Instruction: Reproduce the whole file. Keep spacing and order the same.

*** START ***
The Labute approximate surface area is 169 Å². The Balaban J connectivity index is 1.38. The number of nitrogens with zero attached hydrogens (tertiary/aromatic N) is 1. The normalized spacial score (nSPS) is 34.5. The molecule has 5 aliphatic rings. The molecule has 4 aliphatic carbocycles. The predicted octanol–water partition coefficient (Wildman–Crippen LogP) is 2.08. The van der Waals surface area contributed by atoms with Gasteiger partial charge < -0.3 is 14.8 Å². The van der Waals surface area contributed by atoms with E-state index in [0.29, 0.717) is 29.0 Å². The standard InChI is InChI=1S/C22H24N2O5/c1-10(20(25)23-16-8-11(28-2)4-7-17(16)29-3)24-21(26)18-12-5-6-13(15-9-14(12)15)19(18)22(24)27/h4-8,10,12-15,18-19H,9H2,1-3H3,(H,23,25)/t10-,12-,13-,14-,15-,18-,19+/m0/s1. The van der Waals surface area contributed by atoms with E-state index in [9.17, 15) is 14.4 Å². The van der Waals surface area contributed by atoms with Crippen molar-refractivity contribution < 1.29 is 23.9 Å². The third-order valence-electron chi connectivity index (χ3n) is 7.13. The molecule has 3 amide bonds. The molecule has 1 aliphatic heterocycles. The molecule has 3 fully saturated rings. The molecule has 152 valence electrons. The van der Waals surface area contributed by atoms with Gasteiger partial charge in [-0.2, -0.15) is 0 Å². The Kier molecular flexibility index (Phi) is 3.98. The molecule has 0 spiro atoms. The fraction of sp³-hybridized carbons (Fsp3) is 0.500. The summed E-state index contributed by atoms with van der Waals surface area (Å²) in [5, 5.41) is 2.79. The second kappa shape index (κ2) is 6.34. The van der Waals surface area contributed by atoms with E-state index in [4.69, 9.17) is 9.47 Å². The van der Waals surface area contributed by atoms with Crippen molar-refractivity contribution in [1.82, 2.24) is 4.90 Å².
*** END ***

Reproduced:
The Labute approximate surface area is 169 Å². The Balaban J connectivity index is 1.38. The number of nitrogens with zero attached hydrogens (tertiary/aromatic N) is 1. The normalized spacial score (nSPS) is 34.5. The molecule has 5 aliphatic rings. The molecule has 4 aliphatic carbocycles. The predicted octanol–water partition coefficient (Wildman–Crippen LogP) is 2.08. The van der Waals surface area contributed by atoms with Gasteiger partial charge < -0.3 is 14.8 Å². The van der Waals surface area contributed by atoms with E-state index in [0.29, 0.717) is 29.0 Å². The standard InChI is InChI=1S/C22H24N2O5/c1-10(20(25)23-16-8-11(28-2)4-7-17(16)29-3)24-21(26)18-12-5-6-13(15-9-14(12)15)19(18)22(24)27/h4-8,10,12-15,18-19H,9H2,1-3H3,(H,23,25)/t10-,12-,13-,14-,15-,18-,19+/m0/s1. The van der Waals surface area contributed by atoms with E-state index in [9.17, 15) is 14.4 Å². The van der Waals surface area contributed by atoms with Crippen molar-refractivity contribution < 1.29 is 23.9 Å². The third-order valence-electron chi connectivity index (χ3n) is 7.13. The molecule has 3 amide bonds. The molecule has 1 aliphatic heterocycles. The molecule has 3 fully saturated rings. The molecule has 152 valence electrons. The van der Waals surface area contributed by atoms with Gasteiger partial charge in [-0.2, -0.15) is 0 Å². The Kier molecular flexibility index (Phi) is 3.98. The molecule has 0 spiro atoms. The fraction of sp³-hybridized carbons (Fsp3) is 0.500. The summed E-state index contributed by atoms with van der Waals surface area (Å²) in [5, 5.41) is 2.79. The second kappa shape index (κ2) is 6.34. The van der Waals surface area contributed by atoms with E-state index in [4.69, 9.17) is 9.47 Å². The van der Waals surface area contributed by atoms with Crippen molar-refractivity contribution in [1.82, 2.24) is 4.90 Å².